I feel that on Valentine's Day, what better than to write a love letter to yourself right?
In March 2016, I attended Women Veteran's Alliance (WVA) first ever Unconference. I took a 60 minute breakout workshop facilitated by Kathleen Taylor with Veteran Women's Voices. I did not know any of the ladies in this workshop. We were all veterans of the Navy, Marines, Coast Guard, Army, and Air Force, ages ranging from 20-60. Prior to connecting with WVA, I had actually disconnected from most anything veteran related for about 20 years. We all sat quietly listening to how the process worked. We were given the prompt to "write a love letter to yourself" and 10 minutes to pen this letter. No pressure, LOL. As we started, I could see the looks on other faces as we all tried to imagine how on earth to write a love letter to ourselves. I attempted to write a love letter to my 18 year old self. The 18 year old that was signing up for the Delayed Enlistment Program (DEP), and would soon be enlisted in the US Navy, under the control of the U.S Government, for the next 8 years.
I'll digress for a couple of paragraphs to give a little bit of background. I joined and served in the Navy from 1989 - 1996, a combination of Active duty until 1993 and Reserves. I was honorably discharged from active duty in the mid nineties, a time when the technology of the internet was just about to boom. During my years on isolated duty and on a ship deployed at sea for six months out of each year, there was very little communication with the outside world. We had access to payphones, but calling thousands of miles away racked up alot of bills. We could buy prepaid phone cards, but were charged many dollars per minute, so the fees added up quickly. We had access to U.S. Mail, but letters could take weeks or months to reach our loved ones. Mail call was literally the highlight of our day or week or month. During Desert Shield and Desert Storm, many people could send free letters. You could just write a letter and as long as it had a military APO or FPO destination, you could write FREE on the stamp area, drop it into any US Mailbox and were even able to keep in touch with those that were deployed to the front lines or support teams in the Persian Gulf.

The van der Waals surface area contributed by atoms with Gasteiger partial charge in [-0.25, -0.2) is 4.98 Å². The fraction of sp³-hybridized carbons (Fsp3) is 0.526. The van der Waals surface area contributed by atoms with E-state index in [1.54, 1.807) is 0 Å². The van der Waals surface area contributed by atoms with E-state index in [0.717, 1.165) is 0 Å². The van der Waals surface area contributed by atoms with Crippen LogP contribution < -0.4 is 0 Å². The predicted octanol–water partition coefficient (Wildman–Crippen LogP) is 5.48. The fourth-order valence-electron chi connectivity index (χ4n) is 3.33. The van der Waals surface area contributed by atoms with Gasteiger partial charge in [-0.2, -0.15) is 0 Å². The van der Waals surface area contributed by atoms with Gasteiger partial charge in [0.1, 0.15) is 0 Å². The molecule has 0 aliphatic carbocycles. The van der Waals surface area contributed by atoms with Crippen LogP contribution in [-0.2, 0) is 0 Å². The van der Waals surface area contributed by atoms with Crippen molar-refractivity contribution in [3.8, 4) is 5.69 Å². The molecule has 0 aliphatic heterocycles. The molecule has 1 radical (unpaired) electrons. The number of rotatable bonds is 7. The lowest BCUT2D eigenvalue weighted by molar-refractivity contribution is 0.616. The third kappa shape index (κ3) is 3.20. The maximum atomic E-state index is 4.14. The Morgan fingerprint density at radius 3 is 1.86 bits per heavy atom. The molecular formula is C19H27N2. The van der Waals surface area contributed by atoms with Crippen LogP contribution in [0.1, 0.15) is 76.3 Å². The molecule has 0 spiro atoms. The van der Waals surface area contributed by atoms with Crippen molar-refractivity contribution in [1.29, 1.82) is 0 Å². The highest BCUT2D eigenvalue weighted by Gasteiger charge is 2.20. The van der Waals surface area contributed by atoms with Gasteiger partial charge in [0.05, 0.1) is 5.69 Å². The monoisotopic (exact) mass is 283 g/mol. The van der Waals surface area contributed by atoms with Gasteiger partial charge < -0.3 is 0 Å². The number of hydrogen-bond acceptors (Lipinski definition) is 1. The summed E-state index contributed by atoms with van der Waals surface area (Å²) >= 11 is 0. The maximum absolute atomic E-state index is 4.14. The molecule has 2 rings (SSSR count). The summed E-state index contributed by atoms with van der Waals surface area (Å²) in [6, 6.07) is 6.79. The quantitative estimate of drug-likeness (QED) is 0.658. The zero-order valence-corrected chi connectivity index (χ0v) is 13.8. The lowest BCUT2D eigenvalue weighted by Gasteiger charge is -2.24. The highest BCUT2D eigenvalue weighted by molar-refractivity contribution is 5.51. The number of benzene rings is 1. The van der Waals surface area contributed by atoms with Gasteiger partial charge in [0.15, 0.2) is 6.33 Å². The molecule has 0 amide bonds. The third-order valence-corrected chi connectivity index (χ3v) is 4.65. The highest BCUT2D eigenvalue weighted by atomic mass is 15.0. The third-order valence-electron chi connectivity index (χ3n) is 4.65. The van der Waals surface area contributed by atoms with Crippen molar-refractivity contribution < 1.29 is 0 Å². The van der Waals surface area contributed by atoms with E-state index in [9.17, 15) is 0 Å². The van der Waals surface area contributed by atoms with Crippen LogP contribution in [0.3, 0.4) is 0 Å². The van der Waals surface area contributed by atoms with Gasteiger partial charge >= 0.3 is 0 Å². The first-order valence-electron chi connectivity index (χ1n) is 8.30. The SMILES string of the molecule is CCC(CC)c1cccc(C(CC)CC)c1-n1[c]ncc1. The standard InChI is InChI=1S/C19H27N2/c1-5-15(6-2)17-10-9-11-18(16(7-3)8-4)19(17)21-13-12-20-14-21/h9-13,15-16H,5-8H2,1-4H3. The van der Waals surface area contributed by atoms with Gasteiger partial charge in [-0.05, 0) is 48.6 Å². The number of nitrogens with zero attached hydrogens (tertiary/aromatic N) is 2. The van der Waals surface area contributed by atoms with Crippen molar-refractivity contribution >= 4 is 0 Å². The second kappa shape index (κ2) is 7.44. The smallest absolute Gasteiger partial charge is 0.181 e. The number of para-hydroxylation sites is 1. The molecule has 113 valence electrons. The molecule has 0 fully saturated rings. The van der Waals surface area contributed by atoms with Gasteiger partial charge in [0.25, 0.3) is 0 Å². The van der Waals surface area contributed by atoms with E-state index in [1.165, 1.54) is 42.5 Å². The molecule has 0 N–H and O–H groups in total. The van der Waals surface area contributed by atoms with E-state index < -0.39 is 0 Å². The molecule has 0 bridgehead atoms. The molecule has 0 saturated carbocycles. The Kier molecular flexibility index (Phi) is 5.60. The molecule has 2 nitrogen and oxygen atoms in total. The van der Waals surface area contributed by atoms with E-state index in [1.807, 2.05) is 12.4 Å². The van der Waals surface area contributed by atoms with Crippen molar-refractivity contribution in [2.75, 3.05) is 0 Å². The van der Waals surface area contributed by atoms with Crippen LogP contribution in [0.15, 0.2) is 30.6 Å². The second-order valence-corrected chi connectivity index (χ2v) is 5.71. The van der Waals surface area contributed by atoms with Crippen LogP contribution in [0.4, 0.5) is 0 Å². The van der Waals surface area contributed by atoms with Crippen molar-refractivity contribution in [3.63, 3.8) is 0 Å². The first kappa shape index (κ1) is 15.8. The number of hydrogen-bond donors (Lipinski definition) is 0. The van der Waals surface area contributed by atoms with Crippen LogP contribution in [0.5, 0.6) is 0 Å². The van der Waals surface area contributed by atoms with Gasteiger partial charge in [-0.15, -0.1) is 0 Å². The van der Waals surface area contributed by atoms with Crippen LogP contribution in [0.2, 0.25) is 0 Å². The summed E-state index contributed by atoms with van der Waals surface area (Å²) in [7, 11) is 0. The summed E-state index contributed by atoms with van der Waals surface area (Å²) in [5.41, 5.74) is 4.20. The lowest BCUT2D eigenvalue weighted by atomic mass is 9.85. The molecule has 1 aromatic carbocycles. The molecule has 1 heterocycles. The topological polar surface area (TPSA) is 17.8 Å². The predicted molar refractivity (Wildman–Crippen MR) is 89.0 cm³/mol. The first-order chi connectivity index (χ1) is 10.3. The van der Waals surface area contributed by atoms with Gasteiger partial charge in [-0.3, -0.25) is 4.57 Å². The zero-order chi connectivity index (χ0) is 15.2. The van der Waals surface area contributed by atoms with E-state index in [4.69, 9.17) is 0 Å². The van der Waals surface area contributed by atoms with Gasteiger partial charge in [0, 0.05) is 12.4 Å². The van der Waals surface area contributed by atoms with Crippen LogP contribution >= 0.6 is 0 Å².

In 1992, I was deployed to the Mediterranean Sea on my ship the USS Sierra AD18, a destroyer tender. This coming shortly after the Desert Storm campaign.
I got called into my Chief's office and he handed me a radio communication teletype from the Red Cross notifying me that my dad's mother, my grandmother Mcdonald, had died. As I read it, I felt so isolated and far away from my family. My Chief said that it may not be easy, but a ship in our battle group could potentially send a helicopter to airlift me from our flight deck, and then make arrangements to get me to a nearby land base in Spain where I could them make arrangements, at my own cost, to make the long trek to California for the funeral service. I had to be realistic though. I was young, I was scared and nervous to think I would be navigating this by myself in a foreign country. I was nervous that everyone on the ship would have to redirect their duties, to allow me to catch an air flight out. Oh, and the long trip home, and then how on earth would I get back to my ship? I knew that wasn't figured out and nothing is easy with the military. They would probably place me on a shore duty station in Charleston until my ship returned, which could be six months. So many unknowns. Many ships were already getting their deployments extended due to heightened security in the Med, the Red Sea and the Persian Gulf as Saddam Hussein was still alive. All of this was hard for me to swallow, so I made a decision to stay with my ship, to finish out my deployment and stay with my Navy family during these times of missing my other family.